Article source: http://www.heraldbanner.com/texas/news/designing-the-garden-for-your-future/article_63d3c011-c159-59ee-8b09-ea5ae94b3bf5.html

Designing the garden for your future | News | heraldbanner.com – Herald

It has been said, “When you are 16, you wonder how an old man of 30 manages to drag himself around. When you get to be 30, you feel that 60 is as old as Methuselah. When you get to be 60, you think that the ‘aged’ are those in their 90s.”  

It is best to remember that, with luck, we will all become elderly one day.  Even if you are young, and are just now starting your garden, a little forethought into designing your garden for your golden years may be much-appreciated by your future self.  

The design and future maintenance of tall plantings is important to consider.  Try to keep the mature height to one-story level or below of any plantings that might need to be pruned or hedged.  That way, you will not have to climb a ladder to keep plantings maintained.  I did not plan my garden well in this regard, and I am beginning to realize what a mistake I made. 

Used to be, it was easy for me to jaunt up to the top of a ladder, swinging pruners, electric hedge shears, chainsaw, or any other sharp tool that might cause bodily harm.  Now, however, my hedges and climbing plants are getting trimmed shorter and shorter each year, as I realize that it might not be in my best interest to take on such risk.

Thorny plants are another consideration.  As skin gets thinner and more tender, scratches are more likely to tear the skin, causing scars and possible infection.  I wish I would have thought of that before I planted so many plants with thorns and prickles, such as roses, pyracantha, barberry, hollies, and flowering quince (Chaenomeles).

Curiosities such as the Wingthorn rose (Rosa sericea ptericantha) are interesting to have, but may not be the best choice for someone with skin that easily tears or bleeds.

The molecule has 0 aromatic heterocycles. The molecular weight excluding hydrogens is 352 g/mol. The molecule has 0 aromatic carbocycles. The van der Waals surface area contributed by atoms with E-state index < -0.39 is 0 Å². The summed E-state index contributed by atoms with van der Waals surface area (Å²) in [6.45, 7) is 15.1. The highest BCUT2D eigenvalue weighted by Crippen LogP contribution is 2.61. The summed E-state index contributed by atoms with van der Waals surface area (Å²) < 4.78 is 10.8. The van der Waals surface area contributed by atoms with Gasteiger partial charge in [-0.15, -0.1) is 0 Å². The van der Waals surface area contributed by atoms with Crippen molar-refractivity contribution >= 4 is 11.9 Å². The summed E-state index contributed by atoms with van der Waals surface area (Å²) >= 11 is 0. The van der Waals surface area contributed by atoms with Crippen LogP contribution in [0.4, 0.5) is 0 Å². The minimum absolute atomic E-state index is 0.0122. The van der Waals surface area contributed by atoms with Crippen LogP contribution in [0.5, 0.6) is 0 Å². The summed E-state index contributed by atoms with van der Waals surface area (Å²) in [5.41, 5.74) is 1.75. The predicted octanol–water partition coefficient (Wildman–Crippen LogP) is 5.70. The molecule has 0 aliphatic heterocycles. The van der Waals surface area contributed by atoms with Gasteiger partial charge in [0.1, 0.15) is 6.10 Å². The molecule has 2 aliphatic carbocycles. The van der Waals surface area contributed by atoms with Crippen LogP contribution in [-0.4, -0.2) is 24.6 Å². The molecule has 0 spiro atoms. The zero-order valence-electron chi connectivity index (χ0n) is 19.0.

Weed maintenance is always a consideration, but even more so, as bending over for long periods of time becomes harder on your back. 

If weed removal is a top priority for you, try to plant ground covers that will shade out weed seeds, or keep a deep mulch applied.  Of course, applying mulch is back breaking work, too.  Perhaps failing eyesight will allow you to look past small areas of imperfection.

Pathways also need to be considered. If you find your footing is unstable on a gravel or flagstone pathway, you may want to consider replacing it before you fall.  There is no perfect path material, however.  Footing is sure on concrete, but should you fall, it is hard and unforgiving. A pathway made from a thick layer of mulch will need to be replenished regularly.  Grass is soft, but will need to be mown, and can be slippery when wet.  

Gardens are made for enjoyment. To enjoy your garden for as long as possible, think about  your garden’s design, its plants, pathways, and maintenance, and what each will mean for you in the future.

For more information, call 903-675-6130, e-mail hendersonCMGA@gmail.com, or visit www.henderson-co-tx-mg.org.

Article source: http://www.heraldbanner.com/texas/news/designing-the-garden-for-your-future/article_63d3c011-c159-59ee-8b09-ea5ae94b3bf5.html

Stuart Charles Towner in plea to sponsors for help to design first …


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or call 020 8267 8121, or refer to our answers to frequently asked questions.

Article source: http://www.hortweek.com/stuart-charles-towner-plea-sponsors-help-design-first-chelsea-flower-show-garden/landscape/article/1416794

Stuart Charles Towner in plea to sponsors for help to design first …


Having trouble signing in?

Contact Customer Support at

hwsupport@haymarket.com
or call 020 8267 8121, or refer to our answers to frequently asked questions.

Article source: http://www.hortweek.com/stuart-charles-towner-plea-sponsors-help-design-first-chelsea-flower-show-garden/landscape/article/1416794